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"Last Man Standing" is a Times Literary Supplement Book of the Year


by James Curtis

When Mort Sahl made his debut at San Francisco’s hungry i in December, 1953, the public’s idea of stand up comedy was limited to Borscht Belt comedians like Henny Youngman and Morey Amsterdam. Nightclub comics steered clear of hard news, and Bob Hope’s occasional political jibes often came off as friendly. Working in an improvisational, jazz-influenced style, Sahl attacked Senator Joseph McCarthy, President Dwight D. Eisenhower, and, particularly, Vice President Richard M. Nixon, who was to remain a favorite target for decades.

Sahl recorded the first modern comedy album in 1955, and appeared on the cover of Time in 1960. (The magazine famously described him as “Will Rogers with fangs.”) In breaking the mold of what a stand up comedian should look or sound like, he opened the door for an entire generation of “smart” comics that included Lenny Bruce, Mike Nichols and Elaine May, Shelley Berman, Bob Newhart, and Dick Gregory.

His career, which extended to TV and movies, spanned 12 presidencies. Appearing on stage in a pullover sweater and open collar, he worked alone, writing all his own material, using a rolled copy of the day’s newspaper as his only prop. In the mid-1960s he put his career on the line when he went to work as a volunteer for New Orleans District Attorney Jim Garrison, who was investigating a conspiracy to assassinate President John F. Kennedy. Mort became such a fervent believer in Garrison’s crusade that it took nearly a decade for him to get his career back on track.

Written with Mort Sahl's full cooperation, "Last Man Standing" incorporates interviews with his friends and colleagues, including Woody Allen, Dick Cavett, Shelley Berman, and the late Yvonne Craig. “It wasn’t a very puritanical life,” he comments, “but it was a whole lot of fun.”

University Press of Mississippi
375 pages with 33 black-and-white images
Also available as an eBook and an audio book

“James Curtis has superbly chronicled the emergence and career of a comic genius who revolutionized stand up comedy and changed it forever. If you weren't there at the time, it's hard to realize the enormity of the impact Mort Sahl had on America--both as writer and performer--and this book takes you through it in an exciting narrative that teems with examples of Mort's dazzling wit."
-- Woody Allen

"The book is a triumph. Of prose style, engrossing, lively story-telling, and emotionally moving incidents in that complex genius's strange and dramatic life. Also, once you put it down, you can pick it up--for re-reading. All books should be so good."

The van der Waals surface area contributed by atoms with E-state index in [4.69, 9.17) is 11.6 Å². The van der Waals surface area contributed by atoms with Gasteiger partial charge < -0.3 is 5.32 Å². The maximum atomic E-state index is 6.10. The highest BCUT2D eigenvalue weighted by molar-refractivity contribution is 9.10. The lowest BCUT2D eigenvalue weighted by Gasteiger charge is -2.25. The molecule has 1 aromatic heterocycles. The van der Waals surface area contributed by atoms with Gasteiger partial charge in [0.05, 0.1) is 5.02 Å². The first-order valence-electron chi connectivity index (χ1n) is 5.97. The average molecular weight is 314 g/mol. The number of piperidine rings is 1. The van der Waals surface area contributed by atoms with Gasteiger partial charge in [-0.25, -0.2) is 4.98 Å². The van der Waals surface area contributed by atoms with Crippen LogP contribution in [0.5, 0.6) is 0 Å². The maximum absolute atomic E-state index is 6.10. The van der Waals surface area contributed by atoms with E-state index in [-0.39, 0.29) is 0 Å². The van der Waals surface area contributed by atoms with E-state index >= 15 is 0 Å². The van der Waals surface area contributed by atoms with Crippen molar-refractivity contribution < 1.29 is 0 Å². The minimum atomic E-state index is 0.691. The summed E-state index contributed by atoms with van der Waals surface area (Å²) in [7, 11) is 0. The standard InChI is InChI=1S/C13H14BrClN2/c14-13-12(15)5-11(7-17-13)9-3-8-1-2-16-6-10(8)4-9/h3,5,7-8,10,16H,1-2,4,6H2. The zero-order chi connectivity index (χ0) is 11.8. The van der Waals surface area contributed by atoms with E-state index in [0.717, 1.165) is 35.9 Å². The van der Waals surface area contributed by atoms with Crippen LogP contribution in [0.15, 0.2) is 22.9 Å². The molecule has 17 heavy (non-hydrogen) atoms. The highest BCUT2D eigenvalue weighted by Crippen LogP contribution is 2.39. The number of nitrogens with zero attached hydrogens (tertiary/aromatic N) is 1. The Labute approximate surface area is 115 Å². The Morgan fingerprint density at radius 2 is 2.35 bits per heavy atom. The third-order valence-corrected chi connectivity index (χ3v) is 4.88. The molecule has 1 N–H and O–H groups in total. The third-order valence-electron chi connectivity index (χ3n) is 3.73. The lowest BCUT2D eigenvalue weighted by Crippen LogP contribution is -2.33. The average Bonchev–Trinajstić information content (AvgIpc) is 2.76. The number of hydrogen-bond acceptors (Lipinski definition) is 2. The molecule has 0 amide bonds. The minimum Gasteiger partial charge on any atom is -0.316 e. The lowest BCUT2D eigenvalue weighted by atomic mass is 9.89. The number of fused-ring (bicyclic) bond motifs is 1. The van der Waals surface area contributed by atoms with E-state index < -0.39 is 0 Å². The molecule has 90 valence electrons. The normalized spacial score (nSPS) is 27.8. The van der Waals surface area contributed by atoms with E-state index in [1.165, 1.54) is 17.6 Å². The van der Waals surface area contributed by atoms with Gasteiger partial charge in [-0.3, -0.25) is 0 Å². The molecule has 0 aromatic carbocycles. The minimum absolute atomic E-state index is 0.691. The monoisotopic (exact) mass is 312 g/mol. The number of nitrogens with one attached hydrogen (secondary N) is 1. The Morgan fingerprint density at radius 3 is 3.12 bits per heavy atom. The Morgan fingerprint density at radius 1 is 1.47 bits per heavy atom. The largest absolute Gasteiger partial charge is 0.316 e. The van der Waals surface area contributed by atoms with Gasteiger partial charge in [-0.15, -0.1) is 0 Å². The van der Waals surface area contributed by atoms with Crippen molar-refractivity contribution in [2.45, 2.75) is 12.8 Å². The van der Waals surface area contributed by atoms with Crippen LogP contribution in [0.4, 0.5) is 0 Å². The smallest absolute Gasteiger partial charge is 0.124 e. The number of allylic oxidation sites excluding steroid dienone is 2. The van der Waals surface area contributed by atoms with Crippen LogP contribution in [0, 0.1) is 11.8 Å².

-- Dick Cavett

"'Last Man Standing' is a magnificent, flawless, and perceptive biography of the great Mort Sahl. I loved the book, and laughed out loud as I read it."
-- Mark Russell

"Mort Sahl has never found a truth he wouldn't tell, or a bridge he wouldn't torch. He's brilliant, he's insufferable, he's the living connection to Bill Hicks, Bill Maher, and all the other modern comics whose purpose goes deeper than extracting laughs. It's a life without compromise, almost fatally so, and James Curtis' 'Last Man Standing' is as unflinching as its subject. It's a great book about a great comedian."
-- Scott Eyman, author of "John Wayne: Life and Legend"

"If you know Curtis’ previous books on James Whale, Spencer Tracy, and W.C. Fields, you know he is one of the best biographers working today. His study of groundbreaking stand-up comic Mort Sahl is in the same league as his other bios, with the notable exception that this time his subject is alive and cooperated with Curtis on this book. Although he may not be a household name any more, Sahl skyrocketed to fame by making pungent observations about the news of the day, long before Jon Stewart or Stephen Colbert came along. His prickly personality caused him more than one headache along the way but his story is compelling and Curtis tells it well."
-- Leonard Maltin

"The name might not mean a great deal to those of you who dote of the contestants on 'Dancing with the Stars,' but Sahl, though born in Canada, is to American comedy what Bill Russell was to basketball. He changed the game forever. And he's still playing. He gets his due and more in a terrific new book by James Curtis, who rightly subtitles the first full-length biography of Sahl 'Last Man Standing' with this: 'Mort Sahl and the Birth of Modern Comedy.' That's no hyperbole."
-- Rick Kogan, Chicago Tribune

"James Curtis' biography 'Last Man Standing' makes a vivid reminder of Sahl's originality, including jokes and those one-liners, issued in medias res, that carried an unmistakable sting and signature."
-- David Bromwich, Times Literary Supplement (UK)

"A sympathetic, evenhanded biography of a man notorious for his savage wit."
-- Kirkus Reviews

"James Curtis captures the dueling sides of Sahl's persona in 'Last Man Standing,' his fair-minded new biography. He meticulously charts his subject's path from striving club comic to mercurial star. Coupled with deep dives into the morgues of Hollywood trade magazines, Curtis' interviews with the likes of Woody Allen, Dick Cavett, and Sahl himself (he turned 90 this year) give the reader a clear sense of his nimble mind and his influence on younger talents."
-- Kevin Canfield, Washington Post

"This biography's strength rests in its forthright approach to its subject--Sahl's temperament, his marriages, and, most telling, his growing obsession that a conspiracy surrounded the death of President John F. Kennedy... 'Last Man Standing' is a thoughtful and exhaustive account of the life of Mort Sahl."
-- Gary Presley, Foreword Magazine

"Fascinating and deeply detailed."
-- Peter Larsen, Orange County Register

"James Curtis' claim that Sahl was the father of modern comedy may be debatable, but he builds a strong case in its favor."
-- Bill Brennan, Jewish Book Council